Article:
According to the National Science Foundation, social scientists might be useful in a multitude of new ways, especially in long-term research. Following on the heels of astronomy and astrophysics, NSF recently sought suggestions for planning the research agenda of social scientists for the next decade. Working on a relatively short time frame, there were three guiding principles for setting this new agenda:
- “big underlying questions” that thus far have been underappreciated
- capacity issues: which stages of the educational process need the most help?
- infrastructure issues, eg. setting up longitudinal surveys on important topics
In response to this challenge, a team at Harvard came up with the “top ten social science research issues“, recently published in Nature. A few of us sitting on the social-ecological divide have noted that there is a distinct lack of environmental issues in the list. In all fairness, the original challenge emphasized that existing research programs would be supported and showcased recent funding for the social aspects of environmental issues as a prime example of ways this research is already headed in a favorable direction. The more optimistic of this bunch note that each of the ten social issues is actually intricately linked with the need for a healthy environment and therefore the environmental link is an underlying grand challenge, if you will.
1. How can we induce people to look after their health?
Well, let’s see… first and foremost I’ll cite the No Child Left Inside campaign as a means to create a healthy, active lifestyle. That, plus the abundance of pharmaceuticals that have been found from natural areas to help cure the sick show that a world without nature can’t possibly be a healthy one. Creating a plan for people to look after their health will undoubtedly involve taking care of the environment as well.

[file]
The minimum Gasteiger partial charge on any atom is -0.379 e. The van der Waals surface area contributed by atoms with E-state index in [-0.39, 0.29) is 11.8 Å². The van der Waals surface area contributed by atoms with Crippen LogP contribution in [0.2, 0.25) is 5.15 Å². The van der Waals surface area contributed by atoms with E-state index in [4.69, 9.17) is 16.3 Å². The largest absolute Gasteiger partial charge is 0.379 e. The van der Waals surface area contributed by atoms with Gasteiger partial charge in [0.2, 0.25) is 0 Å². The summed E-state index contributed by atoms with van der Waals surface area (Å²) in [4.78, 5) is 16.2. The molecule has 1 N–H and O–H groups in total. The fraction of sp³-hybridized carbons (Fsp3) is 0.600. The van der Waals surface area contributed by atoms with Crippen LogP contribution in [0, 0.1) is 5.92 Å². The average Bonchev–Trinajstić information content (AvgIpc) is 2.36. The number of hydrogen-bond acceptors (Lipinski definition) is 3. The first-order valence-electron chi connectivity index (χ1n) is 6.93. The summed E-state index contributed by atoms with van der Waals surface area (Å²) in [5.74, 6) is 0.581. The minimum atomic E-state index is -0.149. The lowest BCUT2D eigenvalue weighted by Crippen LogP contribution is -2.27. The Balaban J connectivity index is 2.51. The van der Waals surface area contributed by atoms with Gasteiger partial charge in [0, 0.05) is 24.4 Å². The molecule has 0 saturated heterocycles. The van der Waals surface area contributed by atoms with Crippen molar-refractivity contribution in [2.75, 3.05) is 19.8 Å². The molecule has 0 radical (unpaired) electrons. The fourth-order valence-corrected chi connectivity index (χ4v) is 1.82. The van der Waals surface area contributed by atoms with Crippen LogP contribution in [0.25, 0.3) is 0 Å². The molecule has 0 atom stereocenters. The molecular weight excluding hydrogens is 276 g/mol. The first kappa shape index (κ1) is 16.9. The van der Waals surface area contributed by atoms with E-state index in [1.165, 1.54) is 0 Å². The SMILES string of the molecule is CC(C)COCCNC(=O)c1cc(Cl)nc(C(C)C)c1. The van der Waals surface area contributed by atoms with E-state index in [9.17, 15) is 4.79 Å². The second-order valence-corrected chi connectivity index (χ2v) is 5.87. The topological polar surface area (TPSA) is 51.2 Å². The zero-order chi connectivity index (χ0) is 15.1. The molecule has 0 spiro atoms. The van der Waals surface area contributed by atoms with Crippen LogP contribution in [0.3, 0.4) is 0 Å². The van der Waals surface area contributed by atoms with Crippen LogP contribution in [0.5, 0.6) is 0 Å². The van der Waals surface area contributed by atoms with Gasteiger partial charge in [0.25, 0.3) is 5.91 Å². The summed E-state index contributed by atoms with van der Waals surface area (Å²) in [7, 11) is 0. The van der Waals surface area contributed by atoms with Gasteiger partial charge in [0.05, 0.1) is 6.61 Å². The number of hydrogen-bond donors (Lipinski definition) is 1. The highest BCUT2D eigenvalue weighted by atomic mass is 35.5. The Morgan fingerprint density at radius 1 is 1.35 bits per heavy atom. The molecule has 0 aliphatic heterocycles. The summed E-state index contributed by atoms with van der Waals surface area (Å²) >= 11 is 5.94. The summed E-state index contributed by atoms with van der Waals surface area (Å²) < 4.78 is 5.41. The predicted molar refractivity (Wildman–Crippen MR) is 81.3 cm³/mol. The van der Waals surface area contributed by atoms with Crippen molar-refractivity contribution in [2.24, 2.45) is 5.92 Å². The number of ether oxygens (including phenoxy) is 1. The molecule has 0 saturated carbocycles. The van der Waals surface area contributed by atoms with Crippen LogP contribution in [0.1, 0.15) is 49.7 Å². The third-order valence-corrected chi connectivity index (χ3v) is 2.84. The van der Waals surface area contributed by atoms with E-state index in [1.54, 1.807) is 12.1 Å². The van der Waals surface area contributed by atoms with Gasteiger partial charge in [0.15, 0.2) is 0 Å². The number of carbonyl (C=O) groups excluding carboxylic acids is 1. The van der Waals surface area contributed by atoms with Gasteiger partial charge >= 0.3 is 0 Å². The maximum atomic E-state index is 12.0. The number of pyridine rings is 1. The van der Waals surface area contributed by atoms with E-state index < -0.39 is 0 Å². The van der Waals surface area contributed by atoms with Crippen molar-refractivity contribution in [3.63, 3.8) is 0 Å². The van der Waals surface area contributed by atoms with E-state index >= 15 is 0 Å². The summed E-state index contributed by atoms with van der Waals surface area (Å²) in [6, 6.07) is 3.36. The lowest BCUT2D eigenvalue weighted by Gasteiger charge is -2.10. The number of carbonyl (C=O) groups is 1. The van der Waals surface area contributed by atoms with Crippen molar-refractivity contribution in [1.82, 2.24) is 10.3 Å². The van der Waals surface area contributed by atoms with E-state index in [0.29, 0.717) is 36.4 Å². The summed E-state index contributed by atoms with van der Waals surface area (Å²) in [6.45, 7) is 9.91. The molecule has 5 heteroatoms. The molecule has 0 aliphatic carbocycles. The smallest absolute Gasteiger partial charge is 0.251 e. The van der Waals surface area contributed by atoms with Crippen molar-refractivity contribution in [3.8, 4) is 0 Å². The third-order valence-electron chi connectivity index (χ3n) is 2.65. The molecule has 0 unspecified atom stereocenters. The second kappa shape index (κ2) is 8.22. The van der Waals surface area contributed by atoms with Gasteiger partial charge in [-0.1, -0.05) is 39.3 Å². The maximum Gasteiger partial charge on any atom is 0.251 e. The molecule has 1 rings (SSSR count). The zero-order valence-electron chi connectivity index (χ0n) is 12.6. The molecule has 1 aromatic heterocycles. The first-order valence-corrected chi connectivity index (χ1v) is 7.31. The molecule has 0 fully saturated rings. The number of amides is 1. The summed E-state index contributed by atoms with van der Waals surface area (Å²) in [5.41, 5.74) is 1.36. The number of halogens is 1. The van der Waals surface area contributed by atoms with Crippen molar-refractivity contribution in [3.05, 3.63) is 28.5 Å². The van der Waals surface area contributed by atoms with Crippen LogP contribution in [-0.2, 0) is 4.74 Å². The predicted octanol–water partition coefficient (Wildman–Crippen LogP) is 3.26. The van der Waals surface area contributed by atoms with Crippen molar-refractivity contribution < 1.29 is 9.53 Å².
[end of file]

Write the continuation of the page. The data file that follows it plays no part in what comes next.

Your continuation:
2. How do societies create effective and resilient institutions, such as governments?
This priority should be at the top of every disciplinary list – or maybe that’s the point, that it’s the most interdisciplinary of questions. Institutions surround any topic of concern, set research priorities within them, and embed our knowledge within our culture. On a more practical level, effective and resilient institutions ensure that decisions we make as a society, such as conservation, are implemented and enforced to achieve the desired results.
3. How can humanity increase its collective wisdom?
This is again a great, general objective. Of course we’d like to know more about everything, but fundamentally I think this issue gets at a more specific area of studies looking at knowledge. What knowledge counts as legitimate for decision-making? How do we encourage collaborations of learning styles to create new and different types of knowledge? What linkages between disciplines should we actively foster in order to answer pressing social needs? These will surely include people who interact with the environment on a daily basis and an ecosystem approach to management.
4. How do we reduce the ‘skill gap’ between black and white people in America?